China’s determination to lead on innovation and technology is unstoppable. And while understandably this can be a threat to some, it certainly offers unique opportunities to others. Certain sectors are still in need of enabling technologies from outside of China. We suggest using this advantage to build a solid position for the future. In other sectors, especially new technologies, China is already ahead or even the world leader, which means that now is a good moment to build strong partnerships.
- SMEs, especially in the consumer market, have easier access and more chance of success
2019 will be the year that sees China surpass the United States (US) as the world’s largest consumer market. There’s also increasing demand for quality products (from outside of China). If we also consider the improvements in IPR protection, one could state that staying away from the Chinese market is absurd. Access has improved thanks to reliable (international) service providers offering help in areas such as market entry, efficient logistics and localised marketing. Think also of the booming cross-border e-commerce.
Worth noting is that geographical targeting can be a useful part of one’s strategy. Some of China’s middle-tier cities show over 10 per cent year-on-year (y-o-y) GDP growth, which brings with it drastic improvements in the disposable income of their millions of residents.
Embracing the challenges
We all know that establishing a solid footing in China, be it in manufacturing or selling, can be an expensive adventure. In the past, this meant it was only within reach of multinational corporations (MNCs). However, we are convinced that these days a well-planned long-term entry strategy offers the best results, by balancing investment requirements as well as guaranteeing positive results.
So even if a more drastic slowdown lies ahead, we strongly advise companies to establish a presence in China. Textbook business strategies teach us that the best things to do during a deceleration or even recession is to take more time to plan your strategy, pay the most attention to your cash flow, get lean, and review your sales pipeline (It might be worth reconnecting with any of those old Chinese leads still around). Marketing expenditures traditionally also tend to increase when economic times are worsening.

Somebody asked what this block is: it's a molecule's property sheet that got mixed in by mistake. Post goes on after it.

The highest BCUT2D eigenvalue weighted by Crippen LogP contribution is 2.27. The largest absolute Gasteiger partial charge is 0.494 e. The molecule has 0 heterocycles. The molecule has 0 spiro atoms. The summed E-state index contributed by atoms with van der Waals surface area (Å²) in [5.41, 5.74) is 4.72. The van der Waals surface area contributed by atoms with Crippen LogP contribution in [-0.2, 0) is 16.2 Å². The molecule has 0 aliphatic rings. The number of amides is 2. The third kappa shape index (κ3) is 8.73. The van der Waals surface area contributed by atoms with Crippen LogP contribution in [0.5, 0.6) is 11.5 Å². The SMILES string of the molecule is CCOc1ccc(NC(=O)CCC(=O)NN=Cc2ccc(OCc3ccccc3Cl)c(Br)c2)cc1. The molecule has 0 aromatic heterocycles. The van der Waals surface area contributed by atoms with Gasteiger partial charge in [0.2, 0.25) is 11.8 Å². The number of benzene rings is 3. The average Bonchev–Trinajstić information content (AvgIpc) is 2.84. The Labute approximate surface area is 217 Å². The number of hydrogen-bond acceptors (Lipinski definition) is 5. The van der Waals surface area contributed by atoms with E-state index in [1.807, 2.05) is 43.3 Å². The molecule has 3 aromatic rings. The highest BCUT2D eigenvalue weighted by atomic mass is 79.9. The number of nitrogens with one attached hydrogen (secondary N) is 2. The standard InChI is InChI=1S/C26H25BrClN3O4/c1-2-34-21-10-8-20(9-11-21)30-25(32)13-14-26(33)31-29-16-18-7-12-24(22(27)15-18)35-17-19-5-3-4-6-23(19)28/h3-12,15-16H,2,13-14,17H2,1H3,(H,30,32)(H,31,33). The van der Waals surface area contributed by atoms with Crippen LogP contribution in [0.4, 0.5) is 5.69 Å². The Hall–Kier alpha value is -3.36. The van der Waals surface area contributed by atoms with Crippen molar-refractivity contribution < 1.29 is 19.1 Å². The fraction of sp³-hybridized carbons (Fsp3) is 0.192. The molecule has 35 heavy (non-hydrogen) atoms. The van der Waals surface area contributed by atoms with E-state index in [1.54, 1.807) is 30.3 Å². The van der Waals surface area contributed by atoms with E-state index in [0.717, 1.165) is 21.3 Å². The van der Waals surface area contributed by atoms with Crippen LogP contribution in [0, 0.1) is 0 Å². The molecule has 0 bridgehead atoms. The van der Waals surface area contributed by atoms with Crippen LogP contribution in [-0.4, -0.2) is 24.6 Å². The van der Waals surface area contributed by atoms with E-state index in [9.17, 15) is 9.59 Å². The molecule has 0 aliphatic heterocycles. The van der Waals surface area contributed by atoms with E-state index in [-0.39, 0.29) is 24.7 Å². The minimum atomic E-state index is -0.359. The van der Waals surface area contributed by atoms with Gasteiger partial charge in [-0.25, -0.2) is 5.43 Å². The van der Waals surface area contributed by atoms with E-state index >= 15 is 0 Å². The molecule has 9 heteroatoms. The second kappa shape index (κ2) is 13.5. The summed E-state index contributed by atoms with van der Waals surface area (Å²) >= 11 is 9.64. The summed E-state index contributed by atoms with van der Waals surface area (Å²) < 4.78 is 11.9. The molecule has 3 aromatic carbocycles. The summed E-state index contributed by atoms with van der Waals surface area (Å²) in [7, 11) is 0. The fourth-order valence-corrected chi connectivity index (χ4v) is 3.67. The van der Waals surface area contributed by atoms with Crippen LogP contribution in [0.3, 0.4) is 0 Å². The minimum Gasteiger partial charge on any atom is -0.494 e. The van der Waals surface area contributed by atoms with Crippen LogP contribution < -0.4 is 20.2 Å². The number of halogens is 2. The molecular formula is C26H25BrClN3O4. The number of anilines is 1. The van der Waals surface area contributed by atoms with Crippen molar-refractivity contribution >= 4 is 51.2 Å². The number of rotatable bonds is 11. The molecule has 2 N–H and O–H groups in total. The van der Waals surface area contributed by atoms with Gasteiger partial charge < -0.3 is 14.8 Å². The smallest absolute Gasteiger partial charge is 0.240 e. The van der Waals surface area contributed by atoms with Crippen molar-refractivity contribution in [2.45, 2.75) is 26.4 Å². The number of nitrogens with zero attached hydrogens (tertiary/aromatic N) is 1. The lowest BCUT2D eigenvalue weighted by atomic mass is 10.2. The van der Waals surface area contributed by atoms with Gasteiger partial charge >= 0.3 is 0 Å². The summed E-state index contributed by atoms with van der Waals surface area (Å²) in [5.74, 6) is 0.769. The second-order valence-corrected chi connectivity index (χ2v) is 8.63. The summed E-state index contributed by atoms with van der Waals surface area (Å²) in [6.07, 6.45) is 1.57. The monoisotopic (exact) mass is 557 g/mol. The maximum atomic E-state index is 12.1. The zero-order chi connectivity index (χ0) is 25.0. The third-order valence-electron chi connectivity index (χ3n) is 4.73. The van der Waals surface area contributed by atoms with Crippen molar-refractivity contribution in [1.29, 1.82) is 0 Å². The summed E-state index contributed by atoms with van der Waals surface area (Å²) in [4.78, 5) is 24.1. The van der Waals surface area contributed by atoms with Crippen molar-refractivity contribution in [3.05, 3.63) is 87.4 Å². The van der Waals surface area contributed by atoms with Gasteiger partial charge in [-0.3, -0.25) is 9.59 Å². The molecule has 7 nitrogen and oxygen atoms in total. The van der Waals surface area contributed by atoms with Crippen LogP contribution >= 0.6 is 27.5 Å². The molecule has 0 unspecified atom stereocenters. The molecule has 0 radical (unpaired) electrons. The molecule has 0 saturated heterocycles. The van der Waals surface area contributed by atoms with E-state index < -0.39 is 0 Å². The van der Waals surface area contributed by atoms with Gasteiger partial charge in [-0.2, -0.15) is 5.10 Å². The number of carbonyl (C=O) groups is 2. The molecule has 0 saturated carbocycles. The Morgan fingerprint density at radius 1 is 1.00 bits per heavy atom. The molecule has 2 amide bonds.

Keep in mind also that competition in China will only increase over time. Even with an unlevel playing field, European companies should face up to the challenge. The imbalances can only be evened out at the political level, but businesses cannot sit still in the meantime, or they may lose more now and end up weaker in the future.
* The views expressed in this article are the author’s own and not necessarily those of the European Chamber.
Frederic Derbaudrenghien is serving a short-term tenure as an expert at the EU SME Centre. He is also CEO of the consultancy firm EU Sino and the trading advisory KNG Asia. He also spent four years as vice-chair of the Benelux Chamber of Commerce in China, Beijing Chapter.
EU Sino Beijing is a consultancy offering a full range of professional services built around China expertise and trustworthy partners. Its Suzhou office cooperates closely with the local government of Xiangcheng and focusses on location selection and landing services.
KNG Asia started as a trading company in 2008, and now specialises in market entry and distribution services.